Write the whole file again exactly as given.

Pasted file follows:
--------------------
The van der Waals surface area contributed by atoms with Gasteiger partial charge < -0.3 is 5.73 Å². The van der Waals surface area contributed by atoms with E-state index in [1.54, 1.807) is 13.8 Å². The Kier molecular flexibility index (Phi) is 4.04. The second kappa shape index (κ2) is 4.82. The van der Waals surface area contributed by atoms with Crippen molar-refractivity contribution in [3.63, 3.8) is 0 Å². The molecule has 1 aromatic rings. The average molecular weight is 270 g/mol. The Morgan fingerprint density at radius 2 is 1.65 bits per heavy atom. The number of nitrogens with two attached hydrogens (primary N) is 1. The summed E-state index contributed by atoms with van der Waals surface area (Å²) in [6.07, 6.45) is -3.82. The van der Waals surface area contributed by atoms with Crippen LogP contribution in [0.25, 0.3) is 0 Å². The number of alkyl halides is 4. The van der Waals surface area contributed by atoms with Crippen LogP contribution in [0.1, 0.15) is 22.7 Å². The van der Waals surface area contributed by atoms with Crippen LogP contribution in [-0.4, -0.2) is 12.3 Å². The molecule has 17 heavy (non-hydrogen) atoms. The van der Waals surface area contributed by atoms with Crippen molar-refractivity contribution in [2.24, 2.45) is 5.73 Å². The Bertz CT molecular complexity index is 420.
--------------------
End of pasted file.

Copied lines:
The van der Waals surface area contributed by atoms with Gasteiger partial charge < -0.3 is 5.73 Å². The van der Waals surface area contributed by atoms with E-state index in [1.54, 1.807) is 13.8 Å². The Kier molecular flexibility index (Phi) is 4.04. The second kappa shape index (κ2) is 4.82. The van der Waals surface area contributed by atoms with Crippen molar-refractivity contribution in [3.63, 3.8) is 0 Å². The molecule has 1 aromatic rings. The average molecular weight is 270 g/mol. The Morgan fingerprint density at radius 2 is 1.65 bits per heavy atom. The number of nitrogens with two attached hydrogens (primary N) is 1. The summed E-state index contributed by atoms with van der Waals surface area (Å²) in [6.07, 6.45) is -3.82. The van der Waals surface area contributed by atoms with Crippen LogP contribution in [0.25, 0.3) is 0 Å². The number of alkyl halides is 4. The van der Waals surface area contributed by atoms with Crippen LogP contribution in [0.1, 0.15) is 22.7 Å². The van der Waals surface area contributed by atoms with Crippen LogP contribution in [-0.4, -0.2) is 12.3 Å². The molecule has 17 heavy (non-hydrogen) atoms. The van der Waals surface area contributed by atoms with Crippen molar-refractivity contribution in [2.24, 2.45) is 5.73 Å². The Bertz CT molecular complexity index is 420.